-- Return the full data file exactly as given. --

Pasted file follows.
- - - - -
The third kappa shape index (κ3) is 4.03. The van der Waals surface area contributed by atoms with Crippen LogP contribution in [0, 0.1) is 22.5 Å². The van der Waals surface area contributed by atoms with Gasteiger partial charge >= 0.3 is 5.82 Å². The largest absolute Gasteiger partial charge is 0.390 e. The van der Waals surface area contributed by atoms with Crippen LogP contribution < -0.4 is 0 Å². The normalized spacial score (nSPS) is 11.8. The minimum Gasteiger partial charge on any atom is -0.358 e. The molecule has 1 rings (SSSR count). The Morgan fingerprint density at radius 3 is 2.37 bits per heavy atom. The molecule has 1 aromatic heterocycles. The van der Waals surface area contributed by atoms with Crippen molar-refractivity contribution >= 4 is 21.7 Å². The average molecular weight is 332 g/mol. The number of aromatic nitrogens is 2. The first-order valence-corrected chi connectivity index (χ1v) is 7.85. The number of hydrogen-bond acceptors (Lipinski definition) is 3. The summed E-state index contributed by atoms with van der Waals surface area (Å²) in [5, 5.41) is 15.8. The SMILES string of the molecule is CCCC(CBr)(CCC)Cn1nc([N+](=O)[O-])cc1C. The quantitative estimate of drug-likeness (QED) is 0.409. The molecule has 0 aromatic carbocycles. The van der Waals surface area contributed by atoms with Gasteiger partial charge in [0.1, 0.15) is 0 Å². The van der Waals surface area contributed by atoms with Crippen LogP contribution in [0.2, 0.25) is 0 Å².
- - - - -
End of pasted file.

The third kappa shape index (κ3) is 4.03. The van der Waals surface area contributed by atoms with Crippen LogP contribution in [0, 0.1) is 22.5 Å². The van der Waals surface area contributed by atoms with Gasteiger partial charge >= 0.3 is 5.82 Å². The largest absolute Gasteiger partial charge is 0.390 e. The van der Waals surface area contributed by atoms with Crippen LogP contribution < -0.4 is 0 Å². The normalized spacial score (nSPS) is 11.8. The minimum Gasteiger partial charge on any atom is -0.358 e. The molecule has 1 rings (SSSR count). The Morgan fingerprint density at radius 3 is 2.37 bits per heavy atom. The molecule has 1 aromatic heterocycles. The van der Waals surface area contributed by atoms with Crippen molar-refractivity contribution >= 4 is 21.7 Å². The average molecular weight is 332 g/mol. The number of aromatic nitrogens is 2. The first-order valence-corrected chi connectivity index (χ1v) is 7.85. The number of hydrogen-bond acceptors (Lipinski definition) is 3. The summed E-state index contributed by atoms with van der Waals surface area (Å²) in [5, 5.41) is 15.8. The SMILES string of the molecule is CCCC(CBr)(CCC)Cn1nc([N+](=O)[O-])cc1C. The quantitative estimate of drug-likeness (QED) is 0.409. The molecule has 0 aromatic carbocycles. The van der Waals surface area contributed by atoms with Gasteiger partial charge in [0.1, 0.15) is 0 Å². The van der Waals surface area contributed by atoms with Crippen LogP contribution in [0.2, 0.25) is 0 Å².